WORCESTER-based wireless broadband specialist, Airband was shortlisted for the highly regarded Internet Service Providers Association 2017 awards. The awards follow the shake-up of the broadband industry by Ofcom’s Connected Nations Report in December 2016, which slammed major suppliers including BT. Since then Airband, along with other smaller independent suppliers, has been steadily building up its presence with a string of key projects across rural Devon, the South West and Wales.
Airband specialises in delivering better broadband connections for hard-to-reach and rural areas and bridging the gap between the digital ‘haves’ and ‘have-nots’. The firm’s work on a ?4.6m scheme in Dartmoor and Exmoor national park and a series of ?multi-million schemes across the South West earmarked its place as a finalist in the awards. Airband recently won the tender for the Superfast Cymru Infill Project contract from the Welsh government to supply business premises in Cardiff, Newport and Swansea.
Initially, the firm is contracted to provide high speed broadband to 2,000 businesses as part of an estimated ?19m expansion to the original Superfast Cymru scheme.
“Poor broadband and low speed problems are just as real for many out-of-town industrial parks, as they are for rural farms and businesses,” said Airband founder and director Redmond Peel.
“In these areas, traditional fibre broadband deals are often slower and more restrictive – but it’s possible to bypass the fibre system and end up with some of the UK’s fastest broadband speeds,” he said.
Broadband speeds across north Cumbria and south west Scotland are among the worst in the country, according to new figures. A report by an influential group of MPs published today warns that millions of UK broadband connections may not reach a proposed minimum standard. The “Broadbad 2.0” report has found that as many as 6.7 million connections may not receive download speeds above the Government’s proposed minimum of 10 megabits per second (Mb/s).
In a list of Parliamentary constituencies the report says 48 per cent of connections in Carlisle are below the 10Mb/s proposed download speed. Dumfriesshire, Clydesdale and Tweeddale in southern Scotland is not far behind in the list of the 20 worst areas, with 47 per cent. Figures for other local constituencies are 46.6 per cent of connections not meeting the proposed minimum speed in Penrith and the Border, 43 per cent in Copeland, 36.7 per cent across Workington, and 33.3 per cent in Barrow.
More than 50 MPs who are members of the British Infrastructure Group (BIG) are now calling for urgent improvements. The BIG of MPs want automatic compensation for families who do not get the internet speeds they pay for, with Ofcom urged to get tougher on broadband providers. They also want greater transparency between the take-up and availability of superfast broadband around the country.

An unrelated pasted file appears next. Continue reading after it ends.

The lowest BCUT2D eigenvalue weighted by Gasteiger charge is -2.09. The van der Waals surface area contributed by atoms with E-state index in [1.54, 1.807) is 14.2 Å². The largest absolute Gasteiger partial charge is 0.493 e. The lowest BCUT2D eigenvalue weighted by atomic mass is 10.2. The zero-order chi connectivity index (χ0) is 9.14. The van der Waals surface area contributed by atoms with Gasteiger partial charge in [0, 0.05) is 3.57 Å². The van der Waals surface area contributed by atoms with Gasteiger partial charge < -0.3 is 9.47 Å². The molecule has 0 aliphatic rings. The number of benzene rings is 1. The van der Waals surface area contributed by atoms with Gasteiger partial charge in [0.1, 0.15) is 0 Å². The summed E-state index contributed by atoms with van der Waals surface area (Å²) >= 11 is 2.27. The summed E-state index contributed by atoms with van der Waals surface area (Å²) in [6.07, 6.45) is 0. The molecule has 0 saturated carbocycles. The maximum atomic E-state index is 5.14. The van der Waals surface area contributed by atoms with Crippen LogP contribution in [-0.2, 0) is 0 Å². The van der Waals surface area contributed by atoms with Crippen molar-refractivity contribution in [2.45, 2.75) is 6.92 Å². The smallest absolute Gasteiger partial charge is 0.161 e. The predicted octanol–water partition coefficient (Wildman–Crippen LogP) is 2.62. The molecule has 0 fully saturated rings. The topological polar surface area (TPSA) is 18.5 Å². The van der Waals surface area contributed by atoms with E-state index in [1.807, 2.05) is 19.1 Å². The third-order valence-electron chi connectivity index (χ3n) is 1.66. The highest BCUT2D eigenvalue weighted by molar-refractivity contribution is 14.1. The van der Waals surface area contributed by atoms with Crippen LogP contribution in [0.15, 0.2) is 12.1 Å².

Less than half of all UK connections are thought not to receive superfast speeds of 24 Mb/s, according to the group’s research. Ofcom previously found 1.4 million people have download speeds below 10 Mb/s, while the Department for Digital, Culture, Media and Sport (DCMS) said millions of people had not signed up to superfast broadband. Former Tory party chairman Grant Shapps, who chairs the group of MPs, said: “Although broadband is increasingly considered to be an essential utility, the quality of customer services has simply not caught up with demand.
“It is unacceptable that there are still no minimum standards in the UK telecoms sector to protect customers from protracted complaints procedures, and ensure that broadband providers are fully accountable to their customers.”
Analysis of download speed data recorded by Ofcom in 2015 and 2016 suggested 40.8 per cent of all broadband connections reached speeds above the threshold for superfast broadband. Ofcom figures in 2016 also found that more than three quarters of premises with standard broadband could get superfast broadband if they upgraded. The new cross-party report, backed by 57 MPs, says it is “unacceptable” Ofcom has not considered automatic compensation for households that consistently get a poor service below what they are paying for.
Ofcom’s voluntary code of practice with providers such as BT and Virgin Media commits them to provide accurate and transparent information on speeds, and allows customers to exit their contract without penalty if speeds fall below a minimum threshold. An Ofcom spokesman said: “We share concerns that broadband must improve, and we’re already taking firm, wide-ranging action to protect customers – including new plans for automatic compensation, faster repairs and installations, and ensuring providers commit to giving accurate speed information to customers.